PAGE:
Digitizing a process to standardize the analysis and evaluation of windshield wiper performance

TAE SUNG collaborates with DY Auto to develop dedicated software


This technical article describes a project that was undertaken by TAE SUNG Software and Engineering, in collaboration with DY AUTO in Korea, to establish a computerized process to conduct three-dimensional real-scale analysis of any of the three types of windshield wiper currently in use, and to establish a specific standard for evaluating wiper performance.
It describes the procedure that was followed to model wiper performance, to collect data about that performance in terms of friction, wiping speed and contact pressure, and to develop a user-friendly pre- and post-processor for the developed program to facilitate the creation of analytical models to evaluate wiper performance and to analyze the results.

Digitizing a process to standardize the analysis and evaluation of windshield wiper performance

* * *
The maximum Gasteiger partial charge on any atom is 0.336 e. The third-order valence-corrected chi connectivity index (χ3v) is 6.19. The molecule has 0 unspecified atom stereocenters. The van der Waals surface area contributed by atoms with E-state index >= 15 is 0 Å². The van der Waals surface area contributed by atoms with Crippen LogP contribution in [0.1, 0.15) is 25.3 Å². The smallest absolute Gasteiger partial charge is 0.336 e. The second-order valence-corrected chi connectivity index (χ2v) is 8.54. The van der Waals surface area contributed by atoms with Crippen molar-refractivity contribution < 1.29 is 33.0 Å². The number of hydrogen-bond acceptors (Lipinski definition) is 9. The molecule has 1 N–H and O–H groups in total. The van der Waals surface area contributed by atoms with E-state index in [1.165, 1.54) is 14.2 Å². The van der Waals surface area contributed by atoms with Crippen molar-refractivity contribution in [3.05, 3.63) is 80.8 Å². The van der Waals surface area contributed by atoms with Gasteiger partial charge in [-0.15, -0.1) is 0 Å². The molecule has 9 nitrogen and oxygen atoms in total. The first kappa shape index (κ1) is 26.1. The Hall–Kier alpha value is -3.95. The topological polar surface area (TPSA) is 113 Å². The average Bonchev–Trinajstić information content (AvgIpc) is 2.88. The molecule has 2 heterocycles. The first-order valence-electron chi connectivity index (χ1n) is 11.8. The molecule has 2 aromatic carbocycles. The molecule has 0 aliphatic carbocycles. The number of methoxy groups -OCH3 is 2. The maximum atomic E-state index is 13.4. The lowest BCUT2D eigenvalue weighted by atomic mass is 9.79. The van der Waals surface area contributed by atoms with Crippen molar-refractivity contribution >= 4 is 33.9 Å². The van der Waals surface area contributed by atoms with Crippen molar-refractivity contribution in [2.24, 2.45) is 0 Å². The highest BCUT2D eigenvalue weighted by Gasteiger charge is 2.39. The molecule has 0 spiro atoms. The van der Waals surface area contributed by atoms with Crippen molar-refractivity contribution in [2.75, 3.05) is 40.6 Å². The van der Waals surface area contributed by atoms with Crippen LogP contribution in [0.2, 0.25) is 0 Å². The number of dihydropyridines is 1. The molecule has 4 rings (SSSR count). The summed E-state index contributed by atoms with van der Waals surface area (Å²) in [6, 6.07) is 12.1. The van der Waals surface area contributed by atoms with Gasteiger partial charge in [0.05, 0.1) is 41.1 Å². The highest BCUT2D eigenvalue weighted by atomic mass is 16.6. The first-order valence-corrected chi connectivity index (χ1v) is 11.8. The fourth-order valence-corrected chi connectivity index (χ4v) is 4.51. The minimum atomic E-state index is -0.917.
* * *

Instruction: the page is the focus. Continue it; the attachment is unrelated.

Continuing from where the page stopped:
Digitizing a process to standardize the analysis and evaluation of windshield wiper performance

The purpose of a vehicle wiper is to clear the windshield of the car to ensure visibility for the driver during precipitation. The main variables to consider for vehicle wiper design are to ensure driver visibility, remove foreign substances such as water, snow, dust, etc. from the windshield, and prevent windshield damage. While various ideas have been proposed to substitute them, the existing wiper systems currently remain in use.
There are three types of windshield wiper currently in use: the conventional type, consisting of a simple shaped part and joint; the hybrid type with an integrated yoke and cover; and the flat type which eliminates the yoke and adheres to the windshield using vertebra. Fig.1 shows the three types of wiper and the driver’s view during precipitation. This project was carried out in collaboration with DY AUTO (auto.dy.co.kr) in Korea. Rather than conducting the performance assessment using traditional empirical methods, the project required results related to friction, wiping speed and contact pressure (chattering, incomplete wiping, etc.). An analytical process was established that can be generally used to evaluate the performance of the three types of wipers. Since a post-processor is also required to verify wiper quality assessment, the project also developed, for the convenience of users, a pre-processor and a post-processor within a program to build analytical models and analyze the results. The project is updated annually.